Indiana’s unemployment rate stands at 3.6 percent for April and remains lower than the national rate of 4.4 percent. The unemployment rate is a U.S. Bureau of Labor Statistics (BLS) indicator that reflects the number of unemployed people as a percentage of the labor force. Indiana’s labor force increased by 4,805 over the previous month with a 16,408 increase in employment and an 11,603 decrease in unemployment. Indiana’s total labor force stands at more than 3.32 million, and the state’s 64.6 percent labor force participation rate remains above the national rate of 62.9 percent.
“Indiana’s unemployment rate reaching its lowest point since 2001 is a testament to the strength of the Hoosier economy; however, it’s also indicative of an ever-tightening labor market for Hoosier businesses,” said Steven J. Braun, Commissioner of the Indiana Department of Workforce Development (DWD). “I encourage unemployed and underemployed Hoosiers to be steadfast in their job searches and consider training and placement opportunities available at their local WorkOne Career Center.”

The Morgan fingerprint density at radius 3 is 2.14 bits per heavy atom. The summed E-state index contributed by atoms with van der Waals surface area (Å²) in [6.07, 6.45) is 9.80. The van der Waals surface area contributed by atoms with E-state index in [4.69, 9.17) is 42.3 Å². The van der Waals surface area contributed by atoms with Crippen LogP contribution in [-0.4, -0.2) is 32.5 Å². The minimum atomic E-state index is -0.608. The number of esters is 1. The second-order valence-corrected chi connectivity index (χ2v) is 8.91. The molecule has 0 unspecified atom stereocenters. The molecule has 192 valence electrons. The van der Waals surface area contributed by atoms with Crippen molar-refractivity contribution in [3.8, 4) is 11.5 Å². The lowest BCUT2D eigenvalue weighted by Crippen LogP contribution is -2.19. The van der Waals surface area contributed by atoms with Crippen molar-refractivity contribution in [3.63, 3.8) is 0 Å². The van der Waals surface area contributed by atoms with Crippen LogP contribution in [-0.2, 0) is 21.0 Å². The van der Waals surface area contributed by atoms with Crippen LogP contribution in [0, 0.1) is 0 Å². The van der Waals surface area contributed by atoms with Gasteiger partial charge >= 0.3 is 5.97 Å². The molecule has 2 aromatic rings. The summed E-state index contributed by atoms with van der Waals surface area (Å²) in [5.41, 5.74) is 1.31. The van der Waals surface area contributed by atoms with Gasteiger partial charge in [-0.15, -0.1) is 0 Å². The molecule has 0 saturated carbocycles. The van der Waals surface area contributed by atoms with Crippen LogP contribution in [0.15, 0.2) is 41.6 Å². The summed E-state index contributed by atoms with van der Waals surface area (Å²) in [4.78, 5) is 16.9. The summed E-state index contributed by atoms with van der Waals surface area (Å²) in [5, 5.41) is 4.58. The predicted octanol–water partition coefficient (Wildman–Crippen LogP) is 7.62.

Braun noted Indiana’s historically low number of unemployment insurance claims are also a sign of a constricting labor market. He added that while the figures are certainly positive, they do represent a workforce challenge in meeting current employer demand.
Employment by Sector
Private sector employment has grown by more than 28,700 over the year, despite a decrease of 9,300 over the previous month due to losses in the Manufacturing (-3,200) and Private Educational & Health Services (-3,300) sectors.. Losses were partially offset by gains in the Leisure and Hospitality (800) and Financial Activities (800) sectors. Total private employment stands at 2,676,200 and is 700 below the November 2016 peak.
Private sector employment measures jobs and comes from the BLS’s Current Employment Statistics (CES) report, which is a payroll survey that measures the number of jobs in the area being surveyed. The other of two BLS reports – the Local Area Unemployment Statistics (LAUS) report – measures people and surveys households and measures people based on their place of residence. LAUS determines Indiana’s labor force and unemployment rate measures.
Occasionally, variances exist between the two sets of data. Due to monthly ebbs, flows and revisions, it is recommended that labor market information be viewed on a year-to-year basis rather than month-to-month. View the Indiana Employment Report Primer for a more detailed explanation of the differences between the LAUS and CES reports.